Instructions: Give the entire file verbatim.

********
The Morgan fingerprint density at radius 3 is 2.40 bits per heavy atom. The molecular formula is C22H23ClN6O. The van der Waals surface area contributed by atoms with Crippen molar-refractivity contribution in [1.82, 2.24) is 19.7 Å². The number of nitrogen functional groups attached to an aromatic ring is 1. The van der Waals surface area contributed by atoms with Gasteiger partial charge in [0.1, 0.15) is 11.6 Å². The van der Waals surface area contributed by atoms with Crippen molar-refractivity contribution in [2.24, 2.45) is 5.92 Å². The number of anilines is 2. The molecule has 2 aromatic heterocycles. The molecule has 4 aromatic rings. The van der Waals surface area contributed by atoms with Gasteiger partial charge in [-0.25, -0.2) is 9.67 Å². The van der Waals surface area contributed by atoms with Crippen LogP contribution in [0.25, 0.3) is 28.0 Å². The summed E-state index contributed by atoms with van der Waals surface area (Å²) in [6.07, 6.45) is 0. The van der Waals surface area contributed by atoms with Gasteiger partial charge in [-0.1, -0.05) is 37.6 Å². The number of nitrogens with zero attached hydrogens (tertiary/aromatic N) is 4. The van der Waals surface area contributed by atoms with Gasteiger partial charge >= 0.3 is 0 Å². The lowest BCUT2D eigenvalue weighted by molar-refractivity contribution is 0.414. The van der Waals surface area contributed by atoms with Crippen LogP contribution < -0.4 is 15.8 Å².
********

The Morgan fingerprint density at radius 3 is 2.40 bits per heavy atom. The molecular formula is C22H23ClN6O. The van der Waals surface area contributed by atoms with Crippen molar-refractivity contribution in [1.82, 2.24) is 19.7 Å². The number of nitrogen functional groups attached to an aromatic ring is 1. The van der Waals surface area contributed by atoms with Gasteiger partial charge in [0.1, 0.15) is 11.6 Å². The van der Waals surface area contributed by atoms with Crippen molar-refractivity contribution in [2.24, 2.45) is 5.92 Å². The number of anilines is 2. The molecule has 2 aromatic heterocycles. The molecule has 4 aromatic rings. The van der Waals surface area contributed by atoms with Gasteiger partial charge in [-0.25, -0.2) is 9.67 Å². The van der Waals surface area contributed by atoms with Crippen LogP contribution in [0.25, 0.3) is 28.0 Å². The summed E-state index contributed by atoms with van der Waals surface area (Å²) in [6.07, 6.45) is 0. The van der Waals surface area contributed by atoms with Gasteiger partial charge in [-0.1, -0.05) is 37.6 Å². The number of nitrogens with zero attached hydrogens (tertiary/aromatic N) is 4. The van der Waals surface area contributed by atoms with Gasteiger partial charge >= 0.3 is 0 Å². The lowest BCUT2D eigenvalue weighted by molar-refractivity contribution is 0.414. The van der Waals surface area contributed by atoms with Crippen LogP contribution < -0.4 is 15.8 Å².